Interpersonal physiological entrainment is increasingly argued to underlie rapport, empathy and even team performance. Inspired by the model of interpersonal synergy, we investigate the presence, temporal development, possible mechanisms and impact of interpersonal heart rate entrainment during individual and collective creative LEGO construction tasks. In Study 1 we show how HR entrainment is driven by a plurality of sources including task constraints and behavioral coordination. Generally, HR entrainment is more prevalent in individual trials (involving participants doing the same things) than in collective ones (involving participants taking turns and performing complementary actions). However, when contrasted against virtual pairs, collective trials display more stable HR entrainment supporting the idea that online social interaction plays a role. Furthermore, HR entrainment is found to grow across collective but not individual trials. In Study 2 we further show that in collective trials the dynamics of HR entrainment is statistically predicted by interpersonal speech and building coordination. In Study 3, we explore the relation between HR entrainment, behavioral coordination, and rapport and perceived group competence. While behavioral coordination predicts rapport and group competence, HR entrainment does not. Physiological entrainment, thus, should not be considered a universal unmediated proxy for shared emotions, empathy and collective performance, but should be considered within the constraints and functional demands of the ongoing activity. Behavioral coordination - at least in tasks requiring forms of joint action - seems to be more informative of both physiological entrainment and collective experience.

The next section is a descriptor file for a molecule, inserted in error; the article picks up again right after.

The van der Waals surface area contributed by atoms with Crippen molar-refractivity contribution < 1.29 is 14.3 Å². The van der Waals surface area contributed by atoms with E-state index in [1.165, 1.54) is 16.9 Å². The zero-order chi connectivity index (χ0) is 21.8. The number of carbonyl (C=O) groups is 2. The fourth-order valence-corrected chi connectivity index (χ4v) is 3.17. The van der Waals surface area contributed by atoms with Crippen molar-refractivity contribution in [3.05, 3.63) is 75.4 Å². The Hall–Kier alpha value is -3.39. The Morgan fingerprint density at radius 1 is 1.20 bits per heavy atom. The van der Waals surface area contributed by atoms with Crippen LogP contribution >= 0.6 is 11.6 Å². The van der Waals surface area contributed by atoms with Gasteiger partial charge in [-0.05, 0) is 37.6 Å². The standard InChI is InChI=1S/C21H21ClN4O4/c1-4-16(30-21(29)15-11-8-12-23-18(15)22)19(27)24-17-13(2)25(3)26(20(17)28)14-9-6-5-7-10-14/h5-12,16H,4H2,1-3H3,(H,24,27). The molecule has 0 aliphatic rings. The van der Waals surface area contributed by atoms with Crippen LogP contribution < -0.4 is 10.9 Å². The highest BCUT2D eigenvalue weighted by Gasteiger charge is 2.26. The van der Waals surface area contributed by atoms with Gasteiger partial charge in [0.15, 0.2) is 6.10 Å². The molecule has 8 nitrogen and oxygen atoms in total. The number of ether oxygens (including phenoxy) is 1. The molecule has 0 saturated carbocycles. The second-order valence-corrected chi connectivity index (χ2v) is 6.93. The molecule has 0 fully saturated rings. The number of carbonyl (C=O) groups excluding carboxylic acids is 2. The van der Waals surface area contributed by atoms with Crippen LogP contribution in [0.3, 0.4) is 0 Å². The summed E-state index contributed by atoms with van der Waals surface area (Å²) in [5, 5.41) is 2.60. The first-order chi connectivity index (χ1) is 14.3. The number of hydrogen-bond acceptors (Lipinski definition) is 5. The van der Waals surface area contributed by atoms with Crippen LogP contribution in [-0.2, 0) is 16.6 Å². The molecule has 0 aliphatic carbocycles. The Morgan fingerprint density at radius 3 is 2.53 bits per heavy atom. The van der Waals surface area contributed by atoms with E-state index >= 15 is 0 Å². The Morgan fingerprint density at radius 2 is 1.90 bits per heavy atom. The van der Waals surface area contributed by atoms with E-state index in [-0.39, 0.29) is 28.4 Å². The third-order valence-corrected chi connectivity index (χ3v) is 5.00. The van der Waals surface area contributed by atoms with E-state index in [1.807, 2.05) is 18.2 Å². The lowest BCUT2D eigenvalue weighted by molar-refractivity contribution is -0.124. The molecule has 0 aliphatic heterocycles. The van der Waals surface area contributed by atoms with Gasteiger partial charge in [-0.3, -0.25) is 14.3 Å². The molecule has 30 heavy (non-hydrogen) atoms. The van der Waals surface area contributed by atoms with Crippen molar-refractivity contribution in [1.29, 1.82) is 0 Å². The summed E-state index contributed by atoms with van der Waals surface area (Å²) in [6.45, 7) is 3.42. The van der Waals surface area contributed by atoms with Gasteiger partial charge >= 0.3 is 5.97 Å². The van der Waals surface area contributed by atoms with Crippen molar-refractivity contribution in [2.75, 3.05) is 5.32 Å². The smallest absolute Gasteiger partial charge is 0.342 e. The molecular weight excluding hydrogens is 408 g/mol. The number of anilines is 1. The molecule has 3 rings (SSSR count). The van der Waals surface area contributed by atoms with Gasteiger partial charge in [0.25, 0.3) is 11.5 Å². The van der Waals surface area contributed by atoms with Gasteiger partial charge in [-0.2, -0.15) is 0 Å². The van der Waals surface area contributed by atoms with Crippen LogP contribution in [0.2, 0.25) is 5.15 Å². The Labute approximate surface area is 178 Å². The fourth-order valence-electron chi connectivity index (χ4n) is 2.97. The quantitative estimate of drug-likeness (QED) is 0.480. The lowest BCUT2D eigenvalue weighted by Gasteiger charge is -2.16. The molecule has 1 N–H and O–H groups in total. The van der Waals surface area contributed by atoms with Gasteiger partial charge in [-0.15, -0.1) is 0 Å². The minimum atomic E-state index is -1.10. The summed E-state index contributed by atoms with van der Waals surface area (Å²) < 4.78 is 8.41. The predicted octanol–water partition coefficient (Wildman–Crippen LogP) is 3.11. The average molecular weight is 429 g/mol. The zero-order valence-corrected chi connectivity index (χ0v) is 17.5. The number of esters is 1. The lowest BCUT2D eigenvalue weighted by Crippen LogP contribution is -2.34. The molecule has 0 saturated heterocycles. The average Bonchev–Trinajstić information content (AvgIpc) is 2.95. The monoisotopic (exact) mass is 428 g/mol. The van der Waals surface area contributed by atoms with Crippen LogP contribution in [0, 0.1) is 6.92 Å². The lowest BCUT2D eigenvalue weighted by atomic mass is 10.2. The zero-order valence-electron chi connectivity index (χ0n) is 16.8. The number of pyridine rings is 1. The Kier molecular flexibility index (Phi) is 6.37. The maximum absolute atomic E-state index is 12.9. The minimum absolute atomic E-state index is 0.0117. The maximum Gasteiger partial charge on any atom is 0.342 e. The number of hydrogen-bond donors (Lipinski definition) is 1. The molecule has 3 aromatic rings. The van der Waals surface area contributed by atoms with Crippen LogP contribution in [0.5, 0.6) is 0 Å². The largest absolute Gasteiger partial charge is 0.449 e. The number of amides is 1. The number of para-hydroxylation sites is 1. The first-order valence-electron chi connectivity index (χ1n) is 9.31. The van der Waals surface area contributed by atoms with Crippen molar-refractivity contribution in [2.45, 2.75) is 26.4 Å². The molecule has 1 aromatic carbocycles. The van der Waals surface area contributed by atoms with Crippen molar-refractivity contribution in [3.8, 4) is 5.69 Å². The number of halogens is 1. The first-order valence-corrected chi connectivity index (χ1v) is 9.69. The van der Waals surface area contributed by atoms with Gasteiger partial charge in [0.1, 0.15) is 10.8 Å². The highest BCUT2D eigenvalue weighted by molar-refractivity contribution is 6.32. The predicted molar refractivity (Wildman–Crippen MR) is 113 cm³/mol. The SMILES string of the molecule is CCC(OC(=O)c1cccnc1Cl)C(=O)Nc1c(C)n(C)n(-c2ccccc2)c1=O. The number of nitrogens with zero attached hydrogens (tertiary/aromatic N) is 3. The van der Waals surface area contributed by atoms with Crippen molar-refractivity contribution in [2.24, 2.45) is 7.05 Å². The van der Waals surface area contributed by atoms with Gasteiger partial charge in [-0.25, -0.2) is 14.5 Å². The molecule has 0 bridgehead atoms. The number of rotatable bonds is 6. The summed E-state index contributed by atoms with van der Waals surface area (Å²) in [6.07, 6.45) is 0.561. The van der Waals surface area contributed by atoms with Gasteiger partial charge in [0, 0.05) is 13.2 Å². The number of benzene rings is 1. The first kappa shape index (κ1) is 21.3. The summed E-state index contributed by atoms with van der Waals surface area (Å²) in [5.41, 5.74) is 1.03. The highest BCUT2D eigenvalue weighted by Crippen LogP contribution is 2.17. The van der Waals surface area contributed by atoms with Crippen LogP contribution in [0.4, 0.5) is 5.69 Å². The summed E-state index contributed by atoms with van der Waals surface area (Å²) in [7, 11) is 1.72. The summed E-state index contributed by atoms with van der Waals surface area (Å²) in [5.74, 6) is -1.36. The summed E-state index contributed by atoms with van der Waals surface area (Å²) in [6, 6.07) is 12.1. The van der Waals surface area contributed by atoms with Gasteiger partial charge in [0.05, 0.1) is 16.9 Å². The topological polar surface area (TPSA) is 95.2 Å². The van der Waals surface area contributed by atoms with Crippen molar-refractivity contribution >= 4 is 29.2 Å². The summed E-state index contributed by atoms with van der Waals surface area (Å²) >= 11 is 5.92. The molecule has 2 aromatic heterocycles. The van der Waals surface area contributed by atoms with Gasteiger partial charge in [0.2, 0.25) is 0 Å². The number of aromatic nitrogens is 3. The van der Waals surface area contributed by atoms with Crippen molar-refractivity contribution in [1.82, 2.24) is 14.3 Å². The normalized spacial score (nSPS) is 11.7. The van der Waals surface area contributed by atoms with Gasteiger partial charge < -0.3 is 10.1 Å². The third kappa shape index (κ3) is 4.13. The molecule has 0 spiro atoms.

Original languageEnglish
Publication date2015
Publication statusPublished - 2015


  • physics.soc-ph
  • cs.MA
  • nlin.AO


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